There aren't actually campfires because of the dry season, but there are song circles.  Everywhere.  Sometimes people are dressed as pirates singing pirate songs.

There are 'invitation only' song circles, there are song circles comprised solely of famous writers and other song circles comprised solely of infamous writers.  I sat at two song circles with some lovely people - all of them talented.. and I played the accordion. It was challenging, because I don't play accordion on much of what I write, and yet, there I was, playing the accordion because carrying a piano through the woods is just impractical.

All in all, the festival was great, the people were great, the weather was hot, my hair was huge, the bugs didn't come in droves, the food was plentiful and I made it home, despite United Airlines' attempts to send me to Denver and the single nastiest  'customer service' representative (United Airlines, for the record) I've ever had the displeasure of having to associate with. Luckily, I learned that if you hang up on a nasty agent, you can call back and talk to someone else - and if you cry, they might actually let you get on a plane headed in the general vicinity of the airport your ticket says you're heading to.  Still, I probably won't be flying United Airlines again any time soon, even though the guy I cried at was much nicer than the demon spawn I originally attempted to speak with, though I didn't speak demon spawn and that may have been the problem.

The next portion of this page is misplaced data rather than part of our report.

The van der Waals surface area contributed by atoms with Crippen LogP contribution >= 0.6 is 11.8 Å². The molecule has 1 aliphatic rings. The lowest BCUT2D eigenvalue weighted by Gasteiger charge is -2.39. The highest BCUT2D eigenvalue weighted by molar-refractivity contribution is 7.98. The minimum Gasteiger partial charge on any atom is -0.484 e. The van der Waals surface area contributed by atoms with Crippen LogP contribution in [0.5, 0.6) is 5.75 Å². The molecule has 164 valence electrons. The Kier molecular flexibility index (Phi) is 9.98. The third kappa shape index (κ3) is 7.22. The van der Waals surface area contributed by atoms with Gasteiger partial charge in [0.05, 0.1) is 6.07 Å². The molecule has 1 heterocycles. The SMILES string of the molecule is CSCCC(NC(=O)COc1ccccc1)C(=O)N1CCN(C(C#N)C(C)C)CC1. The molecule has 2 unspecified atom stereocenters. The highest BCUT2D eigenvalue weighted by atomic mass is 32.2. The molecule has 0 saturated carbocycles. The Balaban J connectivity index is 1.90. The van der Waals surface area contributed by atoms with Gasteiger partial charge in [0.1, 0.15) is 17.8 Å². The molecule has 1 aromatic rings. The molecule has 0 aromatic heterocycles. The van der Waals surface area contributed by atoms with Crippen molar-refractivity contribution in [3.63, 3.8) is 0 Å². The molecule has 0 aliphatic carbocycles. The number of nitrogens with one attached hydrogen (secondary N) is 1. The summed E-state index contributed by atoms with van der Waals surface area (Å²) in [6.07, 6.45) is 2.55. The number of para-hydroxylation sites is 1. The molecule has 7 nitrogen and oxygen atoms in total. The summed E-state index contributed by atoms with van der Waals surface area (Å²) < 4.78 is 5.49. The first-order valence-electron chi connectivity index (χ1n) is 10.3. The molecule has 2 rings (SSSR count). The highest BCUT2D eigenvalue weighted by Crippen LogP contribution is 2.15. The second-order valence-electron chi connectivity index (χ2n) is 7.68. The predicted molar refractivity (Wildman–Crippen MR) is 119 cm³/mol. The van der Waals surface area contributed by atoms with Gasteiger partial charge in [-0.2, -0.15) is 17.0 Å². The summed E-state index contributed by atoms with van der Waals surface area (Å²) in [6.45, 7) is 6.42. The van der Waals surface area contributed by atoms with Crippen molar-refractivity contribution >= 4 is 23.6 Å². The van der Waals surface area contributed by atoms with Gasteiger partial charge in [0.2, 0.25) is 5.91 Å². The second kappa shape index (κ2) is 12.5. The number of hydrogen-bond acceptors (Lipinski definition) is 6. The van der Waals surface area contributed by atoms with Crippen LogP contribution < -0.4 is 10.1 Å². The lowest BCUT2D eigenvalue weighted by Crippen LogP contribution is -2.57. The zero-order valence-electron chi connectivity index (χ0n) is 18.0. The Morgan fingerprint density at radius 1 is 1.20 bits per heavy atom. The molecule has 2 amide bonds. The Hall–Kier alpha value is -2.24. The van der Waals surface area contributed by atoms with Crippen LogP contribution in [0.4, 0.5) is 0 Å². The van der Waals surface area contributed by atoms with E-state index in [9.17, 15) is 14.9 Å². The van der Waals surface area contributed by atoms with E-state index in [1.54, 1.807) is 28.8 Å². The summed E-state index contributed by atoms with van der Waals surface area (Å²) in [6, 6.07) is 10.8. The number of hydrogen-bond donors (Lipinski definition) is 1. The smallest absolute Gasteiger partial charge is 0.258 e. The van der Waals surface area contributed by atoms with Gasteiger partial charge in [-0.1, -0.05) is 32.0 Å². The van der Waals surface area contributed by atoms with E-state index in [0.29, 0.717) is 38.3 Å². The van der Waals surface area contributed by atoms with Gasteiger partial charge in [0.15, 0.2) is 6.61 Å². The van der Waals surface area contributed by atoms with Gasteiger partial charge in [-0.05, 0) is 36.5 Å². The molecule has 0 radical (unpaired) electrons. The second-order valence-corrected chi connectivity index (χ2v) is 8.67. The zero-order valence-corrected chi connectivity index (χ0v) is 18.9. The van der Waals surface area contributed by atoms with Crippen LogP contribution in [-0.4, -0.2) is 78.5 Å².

What happened to the airline industry that customer service became the least of their worries?

Ah well... best to just quietly accept the new paradigm, eh?  No use crying over $7 mixed drinks and flight attendants who'd rather be working on that screenplay than hocking snack boxes.  Credit cards only.

Sunday, June 13, 2010

Answer #149 - Kerrverted

We arrived at the YO Hotel in San Antonio at about 11:30 in the morning.  It was a great room - big bed.. a stuffed grizzly bear in the lobby, also a giraffe and countless animal heads on the wall.

We got to the ranch - a sprawling beautiful place, rolling hills, trees, and 'camps' everywhere.  The first thing the intake staff said was, 'Welcome Home!'

There was a meal served to all of the volunteers (some 400) that work at the ranch during the festival.  Tuna & pasta, vegan pasta, ole slaw, broccoli, cornbread, watermelon, cookies.

The volunteer staff consisted of a wide range of folks - from those that had been there since the beginning, to college students on break... lots of dreadlocks, lots of former hippies... lots of folkies... lots of music.. people strumming guitars, singing under the trees...